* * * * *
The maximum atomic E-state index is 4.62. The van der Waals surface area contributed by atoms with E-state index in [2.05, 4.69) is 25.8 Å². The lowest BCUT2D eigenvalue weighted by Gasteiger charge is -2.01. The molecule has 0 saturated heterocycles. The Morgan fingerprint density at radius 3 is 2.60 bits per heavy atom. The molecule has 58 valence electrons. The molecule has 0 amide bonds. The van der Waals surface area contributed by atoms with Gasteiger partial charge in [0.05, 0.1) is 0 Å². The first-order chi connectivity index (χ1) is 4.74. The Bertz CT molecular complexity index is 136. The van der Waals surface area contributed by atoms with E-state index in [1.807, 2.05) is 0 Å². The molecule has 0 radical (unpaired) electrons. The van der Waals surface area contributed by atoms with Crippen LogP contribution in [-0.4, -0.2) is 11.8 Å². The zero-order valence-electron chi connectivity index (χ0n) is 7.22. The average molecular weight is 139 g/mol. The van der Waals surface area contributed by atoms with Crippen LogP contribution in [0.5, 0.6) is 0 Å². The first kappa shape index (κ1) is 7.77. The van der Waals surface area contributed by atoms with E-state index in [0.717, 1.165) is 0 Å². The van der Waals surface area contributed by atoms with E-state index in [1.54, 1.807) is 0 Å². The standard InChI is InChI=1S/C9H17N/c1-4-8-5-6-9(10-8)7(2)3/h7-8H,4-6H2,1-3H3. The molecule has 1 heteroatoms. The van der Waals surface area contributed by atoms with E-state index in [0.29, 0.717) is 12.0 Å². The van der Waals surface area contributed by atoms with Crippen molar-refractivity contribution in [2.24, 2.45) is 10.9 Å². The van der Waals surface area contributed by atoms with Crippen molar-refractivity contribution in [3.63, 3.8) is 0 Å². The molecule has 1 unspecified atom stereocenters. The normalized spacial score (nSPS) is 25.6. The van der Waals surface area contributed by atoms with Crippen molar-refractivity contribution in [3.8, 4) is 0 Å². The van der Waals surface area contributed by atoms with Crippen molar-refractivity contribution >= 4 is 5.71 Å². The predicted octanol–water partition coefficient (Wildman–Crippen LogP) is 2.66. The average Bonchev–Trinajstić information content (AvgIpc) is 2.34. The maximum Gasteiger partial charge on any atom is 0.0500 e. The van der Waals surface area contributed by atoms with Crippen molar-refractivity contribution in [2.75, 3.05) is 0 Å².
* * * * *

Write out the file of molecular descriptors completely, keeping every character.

The maximum atomic E-state index is 4.62. The van der Waals surface area contributed by atoms with E-state index in [2.05, 4.69) is 25.8 Å². The lowest BCUT2D eigenvalue weighted by Gasteiger charge is -2.01. The molecule has 0 saturated heterocycles. The Morgan fingerprint density at radius 3 is 2.60 bits per heavy atom. The molecule has 58 valence electrons. The molecule has 0 amide bonds. The van der Waals surface area contributed by atoms with Gasteiger partial charge in [0.05, 0.1) is 0 Å². The first-order chi connectivity index (χ1) is 4.74. The Bertz CT molecular complexity index is 136. The van der Waals surface area contributed by atoms with E-state index in [1.807, 2.05) is 0 Å². The molecule has 0 radical (unpaired) electrons. The van der Waals surface area contributed by atoms with Crippen LogP contribution in [-0.4, -0.2) is 11.8 Å². The zero-order valence-electron chi connectivity index (χ0n) is 7.22. The average molecular weight is 139 g/mol. The van der Waals surface area contributed by atoms with Crippen LogP contribution in [0.5, 0.6) is 0 Å². The first kappa shape index (κ1) is 7.77. The van der Waals surface area contributed by atoms with E-state index in [0.717, 1.165) is 0 Å². The van der Waals surface area contributed by atoms with E-state index in [1.54, 1.807) is 0 Å². The standard InChI is InChI=1S/C9H17N/c1-4-8-5-6-9(10-8)7(2)3/h7-8H,4-6H2,1-3H3. The molecule has 1 heteroatoms. The van der Waals surface area contributed by atoms with E-state index in [0.29, 0.717) is 12.0 Å². The van der Waals surface area contributed by atoms with Crippen molar-refractivity contribution in [2.24, 2.45) is 10.9 Å². The van der Waals surface area contributed by atoms with Crippen molar-refractivity contribution in [3.63, 3.8) is 0 Å². The molecule has 1 unspecified atom stereocenters. The normalized spacial score (nSPS) is 25.6. The van der Waals surface area contributed by atoms with Crippen molar-refractivity contribution in [3.8, 4) is 0 Å². The van der Waals surface area contributed by atoms with Crippen molar-refractivity contribution >= 4 is 5.71 Å². The predicted octanol–water partition coefficient (Wildman–Crippen LogP) is 2.66. The average Bonchev–Trinajstić information content (AvgIpc) is 2.34. The maximum Gasteiger partial charge on any atom is 0.0500 e. The van der Waals surface area contributed by atoms with Crippen molar-refractivity contribution in [2.75, 3.05) is 0 Å².